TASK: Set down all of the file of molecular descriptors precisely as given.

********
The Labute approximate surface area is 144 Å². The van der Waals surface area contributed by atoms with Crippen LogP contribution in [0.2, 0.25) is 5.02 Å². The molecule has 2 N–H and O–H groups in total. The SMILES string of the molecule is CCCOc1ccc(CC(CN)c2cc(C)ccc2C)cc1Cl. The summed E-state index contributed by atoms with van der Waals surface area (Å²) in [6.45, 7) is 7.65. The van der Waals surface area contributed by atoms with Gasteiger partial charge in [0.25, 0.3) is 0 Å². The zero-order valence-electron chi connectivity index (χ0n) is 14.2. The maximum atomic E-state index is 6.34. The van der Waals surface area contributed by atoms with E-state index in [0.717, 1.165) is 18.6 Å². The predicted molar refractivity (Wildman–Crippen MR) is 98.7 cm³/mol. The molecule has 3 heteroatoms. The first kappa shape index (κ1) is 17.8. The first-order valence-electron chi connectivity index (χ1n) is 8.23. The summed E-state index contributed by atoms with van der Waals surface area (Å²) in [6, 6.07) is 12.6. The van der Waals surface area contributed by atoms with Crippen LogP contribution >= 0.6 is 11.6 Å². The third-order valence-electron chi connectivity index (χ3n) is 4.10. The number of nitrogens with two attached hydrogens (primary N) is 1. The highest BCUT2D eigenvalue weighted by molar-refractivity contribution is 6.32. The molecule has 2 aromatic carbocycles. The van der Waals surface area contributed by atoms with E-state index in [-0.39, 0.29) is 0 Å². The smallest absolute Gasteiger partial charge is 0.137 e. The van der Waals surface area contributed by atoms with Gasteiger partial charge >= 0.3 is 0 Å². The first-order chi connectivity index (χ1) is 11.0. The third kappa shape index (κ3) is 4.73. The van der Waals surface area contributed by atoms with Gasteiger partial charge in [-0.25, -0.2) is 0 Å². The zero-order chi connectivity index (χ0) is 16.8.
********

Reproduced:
The Labute approximate surface area is 144 Å². The van der Waals surface area contributed by atoms with Crippen LogP contribution in [0.2, 0.25) is 5.02 Å². The molecule has 2 N–H and O–H groups in total. The SMILES string of the molecule is CCCOc1ccc(CC(CN)c2cc(C)ccc2C)cc1Cl. The summed E-state index contributed by atoms with van der Waals surface area (Å²) in [6.45, 7) is 7.65. The van der Waals surface area contributed by atoms with Gasteiger partial charge in [0.25, 0.3) is 0 Å². The zero-order valence-electron chi connectivity index (χ0n) is 14.2. The maximum atomic E-state index is 6.34. The van der Waals surface area contributed by atoms with E-state index in [0.717, 1.165) is 18.6 Å². The predicted molar refractivity (Wildman–Crippen MR) is 98.7 cm³/mol. The molecule has 3 heteroatoms. The first kappa shape index (κ1) is 17.8. The first-order valence-electron chi connectivity index (χ1n) is 8.23. The summed E-state index contributed by atoms with van der Waals surface area (Å²) in [6, 6.07) is 12.6. The van der Waals surface area contributed by atoms with Crippen LogP contribution >= 0.6 is 11.6 Å². The third-order valence-electron chi connectivity index (χ3n) is 4.10. The number of nitrogens with two attached hydrogens (primary N) is 1. The highest BCUT2D eigenvalue weighted by molar-refractivity contribution is 6.32. The molecule has 2 aromatic carbocycles. The van der Waals surface area contributed by atoms with E-state index in [-0.39, 0.29) is 0 Å². The smallest absolute Gasteiger partial charge is 0.137 e. The van der Waals surface area contributed by atoms with Gasteiger partial charge >= 0.3 is 0 Å². The first-order chi connectivity index (χ1) is 11.0. The third kappa shape index (κ3) is 4.73. The van der Waals surface area contributed by atoms with Gasteiger partial charge in [-0.25, -0.2) is 0 Å². The zero-order chi connectivity index (χ0) is 16.8.